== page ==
There is definitely no debate that La Tules was unmatched in dealing Monte in her sala. Matt Field met her in 1839 and was amazed at her genius in handling cards. He wrote: “A female was dealing and had you looked in her countenance for any symptom by which to discover how the game stood, you would have turned away unsatisfied; for calm seriousness was alone discernible and the cards fell from her fingers as steadily as though she was handling only a knitting needle.” In her book, Doña Tules, Santa Fe’s Courtesan and Gambler, Mary J. Straw Cook wrote about La Tulles. She wrote that, “She dealt night after night, often until dawn, with ‘skillful precision’ as the cards ‘slipped from her long fingers as steadily as though she were handling only a knitting needle… With feminine bravado, Tules’s deft and beringed fingers swept away piles of gold, the result of perpetual practice, as she won time and time again.”
Matt Field, while in Santa Fe one night, watched while La Tules dealt Monte to a Kentuckian whose declared goal was to break her bank. He later wrote that the drunken man was:
“… swearing that he would make or break before left his seat… and drinking to health of the Spanish lady in the again refilled glass which was at that moment handed to him… When the daylight was peeping through the door cracks, (La Tules) once more swept the table, and the reckless trader was left without a dollar.
The Senora then curtsied and disappeared though a side door with the dignity of an Empress and the same skillfully modeled smile, followed by her attendant with heavy bags of gold and Mexican dollars.”
One of the legendary tales associated with the gambling queen revolved around those bags of gold and Mexican currency. Because there were no banks in Santa Fe or Taos, La Tules periodically shipped some of her large winnings to banks in the United States. As the tale goes, she sent a 10-mule team loaded with 20 buckskin bags of gold to the U.S. with a contingent of armed guards. Somewhere in the desert, bandits attacked the mule train. Before being killed, the guards buried the cache of gold and would not divulge the location. No one ever found the gold and the legend began about the “Lost La Tules Treasure.”
La Tules was quite politically influential and though her relationship with Armijo, the last Mexican governor of New Mexico, she gained insight to the practices of the Politicos. They lived lavishly on graft and heavy taxation of the poor Mexican people and the American traders. As the conditions for war with the United States loomed she conceded that U.S. occupancy meant survival for her people. As Mexico’s power diminished and the United States took acquisition of New Mexico in 1846, Doña Tules secured her position with a loan to United States General Kearny for the purpose of paying his troops, on the condition that she have military escort to the Victory Ball at La Fonda. It was a lavish event attended by the upper echelon of Santa Fe Society.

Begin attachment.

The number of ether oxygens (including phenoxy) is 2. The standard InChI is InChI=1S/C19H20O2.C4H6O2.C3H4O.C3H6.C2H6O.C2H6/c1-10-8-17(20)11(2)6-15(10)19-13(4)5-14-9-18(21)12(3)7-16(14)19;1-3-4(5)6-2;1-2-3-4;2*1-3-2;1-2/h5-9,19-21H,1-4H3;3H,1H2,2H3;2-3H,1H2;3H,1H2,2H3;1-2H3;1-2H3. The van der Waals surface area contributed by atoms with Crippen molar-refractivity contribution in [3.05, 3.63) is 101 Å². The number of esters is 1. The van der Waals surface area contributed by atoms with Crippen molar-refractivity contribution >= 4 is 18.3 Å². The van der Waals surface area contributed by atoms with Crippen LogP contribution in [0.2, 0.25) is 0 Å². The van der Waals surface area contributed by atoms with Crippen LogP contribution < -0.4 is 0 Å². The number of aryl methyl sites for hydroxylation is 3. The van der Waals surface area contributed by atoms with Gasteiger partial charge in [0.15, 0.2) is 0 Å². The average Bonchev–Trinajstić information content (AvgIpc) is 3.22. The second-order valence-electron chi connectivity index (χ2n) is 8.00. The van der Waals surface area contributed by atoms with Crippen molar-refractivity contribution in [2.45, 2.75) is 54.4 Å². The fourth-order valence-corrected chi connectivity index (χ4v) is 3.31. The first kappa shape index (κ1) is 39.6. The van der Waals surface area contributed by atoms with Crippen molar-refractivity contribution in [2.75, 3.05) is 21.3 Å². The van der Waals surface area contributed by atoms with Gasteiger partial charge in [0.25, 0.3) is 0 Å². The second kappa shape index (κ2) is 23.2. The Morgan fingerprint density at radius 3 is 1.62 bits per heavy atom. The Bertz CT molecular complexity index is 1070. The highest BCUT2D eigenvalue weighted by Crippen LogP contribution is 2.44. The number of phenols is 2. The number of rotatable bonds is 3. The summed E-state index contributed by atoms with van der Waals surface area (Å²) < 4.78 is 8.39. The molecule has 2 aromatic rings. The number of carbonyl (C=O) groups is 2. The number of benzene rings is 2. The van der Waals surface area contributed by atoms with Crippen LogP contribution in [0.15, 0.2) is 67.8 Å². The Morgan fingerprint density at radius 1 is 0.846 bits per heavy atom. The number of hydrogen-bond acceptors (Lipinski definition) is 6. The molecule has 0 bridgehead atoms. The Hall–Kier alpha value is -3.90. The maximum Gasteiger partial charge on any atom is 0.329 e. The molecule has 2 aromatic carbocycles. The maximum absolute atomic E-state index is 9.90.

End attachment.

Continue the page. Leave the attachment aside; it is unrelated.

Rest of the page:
She was also credited with alerting U.S. authorities of the Mexican-Indian conspiracy of December 1846. La Tules had plenty of opportunity to hear Mexican plotting and skullduggery in her gambling rooms. As a result, she is recognized as possibly preventing a blood bath in Santa Fe.
Doña Tules remained colorful and controversial figure in Santa Fe history up to her elaborately planned and executed funeral, presided over by the newly appointed Archbishop Jean Baptiste Lamy. Records at the Catholic Church say she was laid to rest in Santa Fe, January 17, 1852. Various reports by her biographers have described her funeral as lavish – some say $1600 for spiritual services, another $1000 paid to the candles alone. La Tules’s lifelong gifts to charity had granted her access to the highest social circles of Santa Fe and in writing her will; she stipulated a final gift to the church to amend for her questionable past. She was one of the last people buried within the adobe walls of La Parroquia, the old parish church on the Plaza that was later replaced by the St. Francis Cathedral. What became of her remains during the construction and possibly where her treasure was buried in the desert is only part of the mystery that continues to intrigue historical researchers about this fascinating “The Monte Queen of Santa Fe.”
Historical note: The popular gambling game of Monte (1800’s) is often confused with the sleight of hand swindle called “three-card Monte.” There is absolutely no connection between the two; one being a game of chance while the latter is a “sure thing” winner for the dealer.